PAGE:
An interview with Velvet Delacroix
Can you share a bit about your connection to art? Has it always been an integral part of your life?
I have always loved art. I’ve found it helpful as a way of expressing myself and connecting in a world where I often felt isolated and misunderstood. As a child, I would draw up whole worlds and ecosystems with my sisters. I also loved to sing constantly, much to their chagrin. Later on, we each had our own comic series we would share with each other. Then in high school, I got into a few art classes, theater, show choir, and so on. However, I did not really think of myself as an artist until I was majoring in Fine Art at university. These days, I don’t much distinguish where art starts or stops.
How did you begin your journey with burlesque?
Funnily enough, [it was] because of my school counselor at university. I had been in a very abusive relationship and needed a way to reconnect with community — and my body — in a healthy way. I wanted to try learning hip-hop dance, but did not really want to be in classes with young children or people that felt ‘stuck-up’. In my search for classes, I came across a dance studio that taught belly dance, Bollywood, striptease, burlesque… and specifically, a hip-hop style of burlesque! I figured these people who took their clothes off on stage couldn’t be too uptight, yet I still balked at the six-week commitment to a class. It was the extra encouragement from my school counselor that got me to follow through, and I’m so glad for that!
What does performance art provide in your life?
Performance gives me freedom, joy, liberation, connection, and expression. It gives me permission to take up space, to play, to explore serious and silly ideas. Performance also provides feedback to understand where there are boundaries or overlaps between what is authentic and what is performative. That relationship is very clear when there is an audience and a stage. I find that a lot of ‘real life’ can also involve elements of performance, even if we are not framing it as such in our day-to-day. In that way, performance helps me understand my relationship with myself and other people. I can make more conscious decisions about what I choose to participate in concealing or revealing.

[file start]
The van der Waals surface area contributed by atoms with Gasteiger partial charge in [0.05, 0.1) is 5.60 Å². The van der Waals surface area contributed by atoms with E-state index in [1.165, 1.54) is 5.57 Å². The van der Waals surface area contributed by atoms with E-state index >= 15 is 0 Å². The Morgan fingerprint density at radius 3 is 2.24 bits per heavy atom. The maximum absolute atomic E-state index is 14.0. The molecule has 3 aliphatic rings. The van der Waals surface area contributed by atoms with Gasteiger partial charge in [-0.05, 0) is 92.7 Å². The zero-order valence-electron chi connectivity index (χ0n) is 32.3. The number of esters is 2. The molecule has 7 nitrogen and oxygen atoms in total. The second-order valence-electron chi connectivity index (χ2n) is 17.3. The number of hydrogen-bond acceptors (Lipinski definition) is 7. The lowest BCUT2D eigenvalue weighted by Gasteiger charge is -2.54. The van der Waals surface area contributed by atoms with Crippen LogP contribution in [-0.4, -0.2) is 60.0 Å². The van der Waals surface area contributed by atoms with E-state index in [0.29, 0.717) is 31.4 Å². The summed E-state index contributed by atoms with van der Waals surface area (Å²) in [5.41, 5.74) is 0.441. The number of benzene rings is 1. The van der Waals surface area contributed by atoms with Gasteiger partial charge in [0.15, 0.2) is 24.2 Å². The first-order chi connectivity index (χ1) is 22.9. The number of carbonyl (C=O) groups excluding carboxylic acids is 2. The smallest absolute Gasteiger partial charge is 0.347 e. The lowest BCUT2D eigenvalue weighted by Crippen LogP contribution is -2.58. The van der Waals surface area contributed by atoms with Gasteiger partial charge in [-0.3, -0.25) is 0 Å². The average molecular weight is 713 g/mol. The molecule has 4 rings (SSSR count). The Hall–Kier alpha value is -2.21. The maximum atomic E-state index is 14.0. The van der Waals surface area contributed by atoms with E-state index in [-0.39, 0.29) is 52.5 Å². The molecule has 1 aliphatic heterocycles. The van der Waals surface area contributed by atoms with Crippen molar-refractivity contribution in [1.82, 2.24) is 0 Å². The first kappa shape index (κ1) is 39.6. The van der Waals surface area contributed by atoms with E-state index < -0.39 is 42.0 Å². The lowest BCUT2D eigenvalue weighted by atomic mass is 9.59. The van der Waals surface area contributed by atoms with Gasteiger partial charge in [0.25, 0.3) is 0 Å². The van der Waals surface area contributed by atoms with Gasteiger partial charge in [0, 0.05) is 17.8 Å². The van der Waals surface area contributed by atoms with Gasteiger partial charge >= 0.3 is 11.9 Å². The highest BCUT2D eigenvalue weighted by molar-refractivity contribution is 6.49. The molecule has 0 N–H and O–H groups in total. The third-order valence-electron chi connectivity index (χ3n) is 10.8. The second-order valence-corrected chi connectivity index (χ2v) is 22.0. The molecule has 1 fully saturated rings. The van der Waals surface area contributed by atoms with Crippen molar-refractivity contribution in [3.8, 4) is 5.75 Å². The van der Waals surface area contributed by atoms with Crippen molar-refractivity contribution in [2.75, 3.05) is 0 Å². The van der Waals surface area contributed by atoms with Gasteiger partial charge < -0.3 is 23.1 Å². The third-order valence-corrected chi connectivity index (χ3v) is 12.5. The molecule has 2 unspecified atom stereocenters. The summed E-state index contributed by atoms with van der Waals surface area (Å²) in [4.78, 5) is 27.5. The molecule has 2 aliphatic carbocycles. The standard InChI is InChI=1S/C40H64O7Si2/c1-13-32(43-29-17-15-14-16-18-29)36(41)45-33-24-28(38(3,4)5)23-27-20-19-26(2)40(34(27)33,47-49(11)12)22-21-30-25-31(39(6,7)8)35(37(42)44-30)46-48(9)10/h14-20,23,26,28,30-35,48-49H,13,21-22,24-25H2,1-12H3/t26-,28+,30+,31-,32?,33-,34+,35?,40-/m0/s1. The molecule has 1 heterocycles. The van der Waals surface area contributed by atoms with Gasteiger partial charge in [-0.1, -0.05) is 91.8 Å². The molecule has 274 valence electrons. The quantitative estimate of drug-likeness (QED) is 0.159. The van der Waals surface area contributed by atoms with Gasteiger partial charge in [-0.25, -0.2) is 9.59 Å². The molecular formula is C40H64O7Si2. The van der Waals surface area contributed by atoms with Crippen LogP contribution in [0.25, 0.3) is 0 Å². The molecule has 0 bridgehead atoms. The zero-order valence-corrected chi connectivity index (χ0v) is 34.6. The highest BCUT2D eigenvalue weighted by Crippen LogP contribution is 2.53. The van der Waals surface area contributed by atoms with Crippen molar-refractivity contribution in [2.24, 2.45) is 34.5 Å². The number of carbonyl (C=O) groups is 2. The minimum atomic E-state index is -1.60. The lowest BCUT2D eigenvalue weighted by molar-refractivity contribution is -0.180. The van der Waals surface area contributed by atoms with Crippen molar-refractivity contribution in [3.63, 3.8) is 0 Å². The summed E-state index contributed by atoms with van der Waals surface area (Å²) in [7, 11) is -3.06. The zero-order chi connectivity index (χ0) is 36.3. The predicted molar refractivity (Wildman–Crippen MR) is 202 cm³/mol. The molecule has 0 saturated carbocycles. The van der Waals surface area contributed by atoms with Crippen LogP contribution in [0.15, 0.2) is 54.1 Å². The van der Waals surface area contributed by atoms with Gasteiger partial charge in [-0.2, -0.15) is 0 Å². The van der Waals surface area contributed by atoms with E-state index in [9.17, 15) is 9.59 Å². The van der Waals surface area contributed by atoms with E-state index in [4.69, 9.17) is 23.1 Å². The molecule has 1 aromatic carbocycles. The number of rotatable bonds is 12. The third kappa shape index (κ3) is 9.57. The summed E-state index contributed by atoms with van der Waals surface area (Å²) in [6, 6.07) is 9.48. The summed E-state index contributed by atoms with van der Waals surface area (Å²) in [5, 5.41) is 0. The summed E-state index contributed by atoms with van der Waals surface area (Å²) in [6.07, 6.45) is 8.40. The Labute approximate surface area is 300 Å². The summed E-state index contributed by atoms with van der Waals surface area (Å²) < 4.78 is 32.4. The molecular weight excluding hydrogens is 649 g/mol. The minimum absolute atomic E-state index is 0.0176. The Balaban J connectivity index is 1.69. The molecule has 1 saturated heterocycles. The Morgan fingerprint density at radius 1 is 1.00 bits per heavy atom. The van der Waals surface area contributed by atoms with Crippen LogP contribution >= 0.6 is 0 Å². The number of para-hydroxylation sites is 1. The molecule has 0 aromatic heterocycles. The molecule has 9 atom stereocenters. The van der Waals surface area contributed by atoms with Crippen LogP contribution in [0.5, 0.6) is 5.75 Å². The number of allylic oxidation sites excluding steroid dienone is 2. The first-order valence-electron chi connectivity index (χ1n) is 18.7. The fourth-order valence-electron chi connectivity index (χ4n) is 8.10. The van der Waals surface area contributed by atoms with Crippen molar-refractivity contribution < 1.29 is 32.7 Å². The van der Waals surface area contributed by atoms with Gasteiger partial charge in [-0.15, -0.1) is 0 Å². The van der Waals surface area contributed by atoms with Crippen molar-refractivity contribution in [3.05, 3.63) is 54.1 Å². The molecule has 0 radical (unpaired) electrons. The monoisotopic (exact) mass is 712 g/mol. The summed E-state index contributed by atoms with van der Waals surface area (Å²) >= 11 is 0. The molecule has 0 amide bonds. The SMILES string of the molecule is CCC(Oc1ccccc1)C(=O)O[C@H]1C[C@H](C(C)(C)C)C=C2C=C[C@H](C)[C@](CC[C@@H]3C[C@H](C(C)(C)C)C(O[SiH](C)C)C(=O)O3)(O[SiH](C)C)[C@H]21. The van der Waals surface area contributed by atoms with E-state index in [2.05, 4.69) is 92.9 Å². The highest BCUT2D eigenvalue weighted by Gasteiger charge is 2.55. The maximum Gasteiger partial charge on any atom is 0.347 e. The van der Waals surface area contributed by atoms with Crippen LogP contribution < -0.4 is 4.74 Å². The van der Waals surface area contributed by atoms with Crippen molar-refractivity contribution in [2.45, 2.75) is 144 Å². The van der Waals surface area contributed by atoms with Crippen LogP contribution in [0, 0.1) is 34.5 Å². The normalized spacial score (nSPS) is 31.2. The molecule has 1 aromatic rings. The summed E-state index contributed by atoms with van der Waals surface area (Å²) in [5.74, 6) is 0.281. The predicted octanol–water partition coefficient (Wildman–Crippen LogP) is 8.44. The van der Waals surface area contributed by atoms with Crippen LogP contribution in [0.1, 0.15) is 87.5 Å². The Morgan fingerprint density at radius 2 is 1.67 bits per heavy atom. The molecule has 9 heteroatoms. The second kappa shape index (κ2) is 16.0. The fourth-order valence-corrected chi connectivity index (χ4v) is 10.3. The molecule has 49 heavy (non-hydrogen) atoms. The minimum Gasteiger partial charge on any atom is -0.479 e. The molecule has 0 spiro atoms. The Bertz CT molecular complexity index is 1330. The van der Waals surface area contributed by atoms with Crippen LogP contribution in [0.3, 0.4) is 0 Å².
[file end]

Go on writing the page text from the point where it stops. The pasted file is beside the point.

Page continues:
Do you feel that participating in and learning new ways of moving the body can be a creative outlet and help people to explore a connection to art?
Absolutely! Anything we feel or connect with has to come from the body; so, of course being more in tune with your body can help you be more in tune with art.
How have the various modalities of body movement practices you have taught, performed, and learned impacted you on a personal level? Artistically?
The existence of the body and that everyone lives in a body is just so undeniable. Yet it seems like we live in a society that constantly seeks to overcome or deny this corporeal truth. Addressing my body, as well as caring for it and its limitations as an inextricable part of human experience, has really opened up a whole world for me.
For such a long time, I lived in repression and denial. People in my life imposed a lot of rules on me. The rules did not feel right, and even when I tried, I couldn’t follow them as well as other people did. I was constantly getting feedback that I was worthless, and [told] to deny the feelings I had in my body, to overcome that with my mind (as if the mind and body were separate, and I simply wasn’t trying hard enough). As a result, I became very shut down, aggressive, and cynical. I was harshly judgmental.Then, ultimately, I was passing along that same set of discomforts that I had always felt was wrong.
Getting back into my body with movement practices helped me to be able to truly listen to myself. In untangling what is or isn’t performance, I have been able to uncover more authenticity in every aspect of my life. I work a lot on cultivating radical acceptance. Then in my art, I can share that, which gives other people space to do the same. The body is a very direct and intimate way of communicating. We all experience the vulnerabilities of being mortal and human in our bodies, so it’s very easy to connect from there.
What do you want the community to understand about burlesque or other forms of performance art?